- Youth Lit fest will feature Gordon Korman
- Travelogue will visit Northern Europe
- Field of Screams is a (dysfunctional) family affair
- Spachts honored for years of service
- Lititz women’s chorus seeking new members
- MCFEE Family Breakfast set for Oct. 24
- Cavalcade of Bands set for Halloween
- The Rooster Crows in Lititz
- Art about town
- More Chocolate Walk stops revealed
Twitter and iPads
Most days as I’m driving home from work, I’ve got the radio blaring and I’m not really paying attention to cars in front of me. At stop lights, that is. But on one particular day earlier this week, I happened to notice a bumper sticker on the car in front of me. One of them had the message of, "Eye Contact is Over-Rated," with a picture of a little boy with both hands over his eyes.
I’m not really sure what that meant, but I made a connection with it on a couple different levels. One of those was just how much my kids would probably agree with that quote on days that they’ve got their noses sunk so deep into their iPads, Ipods, Minis, Kindles, Kindle-Fires or what-evers that they don’t look up to say hello.
That leads to my next connection that on some days, I wonder if I’m alone when I feel at times that technology is a little bit over-rated. Don’t roll your eyes … I say that mostly kiddingly.
Good or bad, though, it’s amazing how different our world is even from just 20 years ago. In the current day and age of getting instant information, Twitter, of course, has become a big thing. My buddy Todd Ruth is the one I credit for officially getting me onto Twitter. Hardly a day goes by now where we won’t share with one another a post that we saw, whether it be trade talk or Roy Halladay’s pitch count in his final spring training start or a photo-shopped picture of Pittsburgh Penguins’ star missing his front teeth. Good stuff, that last one.
Anyway, it was fitting that Todd texted me last Friday with some exciting news involving a Warwick athlete: "Just saw on twitter that Liz Wenger committed to Georgetown." Upon further investigation, I saw a tweet from 2009 Warwick grad Andrew Wenger, now playing with Major League Soccer’s Montreal Impact, that said, "Congratulations to my sister @elizabethwenger for finally deciding to attend college at the University of Georgetown."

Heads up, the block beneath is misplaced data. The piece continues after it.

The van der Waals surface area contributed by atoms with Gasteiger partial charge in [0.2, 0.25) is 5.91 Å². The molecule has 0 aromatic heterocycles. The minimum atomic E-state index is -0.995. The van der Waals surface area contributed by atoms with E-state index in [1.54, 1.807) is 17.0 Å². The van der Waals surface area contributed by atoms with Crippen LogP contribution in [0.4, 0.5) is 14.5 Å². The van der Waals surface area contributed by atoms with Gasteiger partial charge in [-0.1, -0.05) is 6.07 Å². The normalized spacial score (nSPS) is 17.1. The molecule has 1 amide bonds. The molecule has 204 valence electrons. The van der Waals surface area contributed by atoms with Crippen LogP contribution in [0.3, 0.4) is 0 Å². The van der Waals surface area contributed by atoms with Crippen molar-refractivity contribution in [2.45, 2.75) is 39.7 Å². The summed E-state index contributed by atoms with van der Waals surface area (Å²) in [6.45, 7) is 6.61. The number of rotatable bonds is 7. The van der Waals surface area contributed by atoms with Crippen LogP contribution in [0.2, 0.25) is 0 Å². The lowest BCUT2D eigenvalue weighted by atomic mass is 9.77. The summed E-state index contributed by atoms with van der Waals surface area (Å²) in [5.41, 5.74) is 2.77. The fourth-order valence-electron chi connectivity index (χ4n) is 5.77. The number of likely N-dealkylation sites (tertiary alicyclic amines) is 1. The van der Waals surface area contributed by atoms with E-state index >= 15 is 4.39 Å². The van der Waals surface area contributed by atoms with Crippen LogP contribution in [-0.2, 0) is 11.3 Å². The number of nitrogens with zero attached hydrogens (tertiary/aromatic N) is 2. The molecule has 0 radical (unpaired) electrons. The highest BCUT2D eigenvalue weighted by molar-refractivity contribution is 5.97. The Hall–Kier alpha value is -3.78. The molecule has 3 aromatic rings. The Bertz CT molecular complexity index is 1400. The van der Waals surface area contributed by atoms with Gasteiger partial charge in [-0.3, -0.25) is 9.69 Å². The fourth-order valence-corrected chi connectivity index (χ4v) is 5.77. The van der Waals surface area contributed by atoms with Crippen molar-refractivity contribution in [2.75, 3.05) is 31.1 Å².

Immediately, I figured she was going to the Hoyas to continue her field hockey career. After all, she continued to play field hockey in the fall, even after girls soccer moved to that season, and furthermore, she was an All-State selection in hockey following a strong junior season. I was wrong. She’s going for soccer. That says a lot about the kind of athletic ability that Liz has.
Like technology, high school athletics have undergone extreme changes over the years. Student-athletes who star in more than one sport nowadays are few and far between with the age of specialization, year-round training and the like. The amazing thing about Liz is that she could have played at the Division-One level in either soccer or field hockey.
As Andrew said, congratulations to Liz and best wishes to her for a healthy and successful career with the Hoyas.
Speaking of Andrew, we have started a new feature in the sports section this week in which we will do a weekly "Update on the Pros." This week’s paper also includes stats from Tyler Hostetter, who played this season with the East Coast Hockey League’s Trenton Titans, an affiliate of the Philadelphia Flyers who just ended their season last weekend. According to Daryle Dobos, the Titans’ Director of Media Relations and Broadcasting, Hostetter suffered an upper body injury during a game in Orlando at the beginning of February and was unable to return to the lineup for the remainder of the season.
But as we continually try to improve our newspaper, this was something that we thought readers would enjoy seeing on a week-to-week basis. To have someone who grew up in the community playing at the highest level in their respective sports — let alone someone like Andrew who was selected No. 1 overall in last year’s MLS Draft — is something that we don’t want to take for granted. So hopefully this is a way to help keep readers connected to how they are doing.
That is, when people aren’t checking out their Twitter posts. Talking Sports By
Bruce Morgan More COLUMN, page B-4